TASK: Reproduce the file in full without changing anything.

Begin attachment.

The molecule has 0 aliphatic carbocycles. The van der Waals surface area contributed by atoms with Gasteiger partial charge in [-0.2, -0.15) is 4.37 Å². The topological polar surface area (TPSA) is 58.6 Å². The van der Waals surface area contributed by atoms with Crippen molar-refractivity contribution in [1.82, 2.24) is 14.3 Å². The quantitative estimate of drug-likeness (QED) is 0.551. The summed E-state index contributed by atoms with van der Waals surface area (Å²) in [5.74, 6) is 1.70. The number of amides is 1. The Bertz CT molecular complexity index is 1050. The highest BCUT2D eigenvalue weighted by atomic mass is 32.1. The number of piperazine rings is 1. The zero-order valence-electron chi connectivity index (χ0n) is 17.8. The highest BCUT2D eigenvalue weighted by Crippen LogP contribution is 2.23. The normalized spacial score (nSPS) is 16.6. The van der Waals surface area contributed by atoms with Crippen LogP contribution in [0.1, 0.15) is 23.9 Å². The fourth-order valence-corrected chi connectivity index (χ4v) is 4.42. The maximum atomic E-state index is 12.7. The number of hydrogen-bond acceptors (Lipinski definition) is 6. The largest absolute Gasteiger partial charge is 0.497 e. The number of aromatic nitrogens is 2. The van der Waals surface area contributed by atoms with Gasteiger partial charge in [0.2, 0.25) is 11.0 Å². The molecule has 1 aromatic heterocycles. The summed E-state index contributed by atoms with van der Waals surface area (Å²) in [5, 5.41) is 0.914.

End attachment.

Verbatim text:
The molecule has 0 aliphatic carbocycles. The van der Waals surface area contributed by atoms with Gasteiger partial charge in [-0.2, -0.15) is 4.37 Å². The topological polar surface area (TPSA) is 58.6 Å². The van der Waals surface area contributed by atoms with Crippen molar-refractivity contribution in [1.82, 2.24) is 14.3 Å². The quantitative estimate of drug-likeness (QED) is 0.551. The summed E-state index contributed by atoms with van der Waals surface area (Å²) in [5.74, 6) is 1.70. The number of amides is 1. The Bertz CT molecular complexity index is 1050. The highest BCUT2D eigenvalue weighted by atomic mass is 32.1. The number of piperazine rings is 1. The zero-order valence-electron chi connectivity index (χ0n) is 17.8. The highest BCUT2D eigenvalue weighted by Crippen LogP contribution is 2.23. The normalized spacial score (nSPS) is 16.6. The van der Waals surface area contributed by atoms with Crippen LogP contribution in [0.1, 0.15) is 23.9 Å². The fourth-order valence-corrected chi connectivity index (χ4v) is 4.42. The maximum atomic E-state index is 12.7. The number of hydrogen-bond acceptors (Lipinski definition) is 6. The largest absolute Gasteiger partial charge is 0.497 e. The number of aromatic nitrogens is 2. The van der Waals surface area contributed by atoms with Gasteiger partial charge in [0.2, 0.25) is 11.0 Å². The molecule has 1 aromatic heterocycles. The summed E-state index contributed by atoms with van der Waals surface area (Å²) in [5, 5.41) is 0.914.